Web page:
Some credit the rise of foreign currencies like the euro and Chinese yuan. Others say it’s the need for escapism during difficult times. Either way, the casino business is booming.
In Atlantic City, MGM Mirage has finally promised to break ground on the $4 to $5 billion MGM Grand Atlantic City— located directly between the brand spanking new Borgata and the 44-story Harrah’s Atlantic City Waterfront Tower, which just added 960 rooms in March. Las Vegas’ Echelon Place is opening gambling-friendly incarnations of the Mondrian and the Delano directly on the Strip. And the new Venetian Macau—in China’s answer to Las Vegas—is the second-largest building in the world; it’s bigger than the Pentagon, St. Peter’s Basilica and even the Empire State Building.
There’s been a sea change for casino gambling in the past 30 years. The giants, like Las Vegas Sands, realized that there’s just as much money in glitz as in gambling. In an interview with Vegas magazine, LVS president William Weidner noted that “instead of building a casino-centric property, we've become a resort-centric, entertainment-centric, dining-centric company.” Your average Las Vegas casino is just as likely to offer pirate-themed stage shows and simulated lion habitats as they are video slots and pai gow table. And it’s by no means restricted to Las Vegas. Harrah’s now has casinos in New Orleans and Council Bluffs, Iowa; and there’s even a Hard Rock in Biloxi, Mississippi. Even the Israel government legalized gambling in the resort city of Eilat, to lure well-heeled tourists from Europe and beyond.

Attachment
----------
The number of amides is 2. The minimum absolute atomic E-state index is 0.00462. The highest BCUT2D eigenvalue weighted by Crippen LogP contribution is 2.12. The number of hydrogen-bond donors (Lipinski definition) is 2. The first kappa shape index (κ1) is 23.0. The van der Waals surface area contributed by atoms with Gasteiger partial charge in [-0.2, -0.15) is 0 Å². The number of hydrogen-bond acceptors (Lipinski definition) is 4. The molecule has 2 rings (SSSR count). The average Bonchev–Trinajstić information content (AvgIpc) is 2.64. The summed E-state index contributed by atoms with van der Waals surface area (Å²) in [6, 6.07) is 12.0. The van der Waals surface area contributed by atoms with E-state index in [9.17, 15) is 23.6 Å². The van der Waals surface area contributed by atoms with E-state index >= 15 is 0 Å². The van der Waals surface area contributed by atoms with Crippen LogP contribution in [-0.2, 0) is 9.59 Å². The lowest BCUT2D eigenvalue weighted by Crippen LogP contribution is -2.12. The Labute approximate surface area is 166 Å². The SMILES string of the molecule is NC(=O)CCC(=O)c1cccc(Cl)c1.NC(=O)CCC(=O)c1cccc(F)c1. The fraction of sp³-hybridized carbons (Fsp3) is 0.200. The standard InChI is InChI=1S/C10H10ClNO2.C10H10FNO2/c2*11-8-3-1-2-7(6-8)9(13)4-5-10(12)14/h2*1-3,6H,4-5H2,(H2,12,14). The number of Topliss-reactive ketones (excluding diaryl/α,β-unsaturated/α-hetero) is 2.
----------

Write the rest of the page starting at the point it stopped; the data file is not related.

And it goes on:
And it’s more than just the new buildings that are pushing casino gambling into a brave new future. In North America, video slots allow gamblers to play up to 27 paylines simultaneously—at Monopoly, Deal Or No Deal and Wheel of Fortune machines. In many cases, these new games also allow players to participate in group prizes and progressive jackpots. Even poker has changed. In November 2007, the big splash at Las Vegas’ Global Gaming Expo was Poker Tek’s electronic poker tables.
Casinos still make most of their money from gambling, but an increasing percentage comes from dining and entertainment. That’s why branches of high-end Philadelphia restaurants Buddakan and The Continental opened at Caesar’s Pier Shops in Atlantic City and Bally’s in Las Vegas recently turned to offering a $58 “Sterling Brunch” that includes an all-you-can-eat buffet of caviar, broiled Maine lobster and striped sea bass. It may also explain why Genting International and Star Cruises are planning a casino resort in Singapore that includes a full-size Universal Studios theme park, the world’s largest oceanarium and a water park located inside a natural rainforest.
If casinos are the engine that drives Las Vegas, expect a fast ride in 2009. According to casino journalists Richard Abowitz of the Los Angeles Times and Las Vegas Weekly columnist Steve Friess (also of the celebrity-interview podcast "The Strip”), among the most awaited openings in Las Vegas are MGM’s City Center, the Encore Suites at Wynn and the Fontainebleau. Here’s how Freiss puts it: “Encore seems to promise an elevated luxury experience—and Wynn has a track record of delivering successively posh resorts going from the Golden Nugget to the Mirage to Bellagio to Wynn Las Vegas—but it also could be a let-down inasmuch as it looks just like the exterior of its neighbor.”
We’ll err on the side of Wynn’s track record; both the Bellagio and Wynn Las Vegas are easily among the world’s most posh casinos.
Meanwhile, developments are happening in far-off places. Destinations such as New Zealand, St. Maarten and Jeju, South Korea, are boosting their reputations as casino hotspots with properties that could rival any in Monaco or Macau. One thing is for sure: These are good times for card sharks.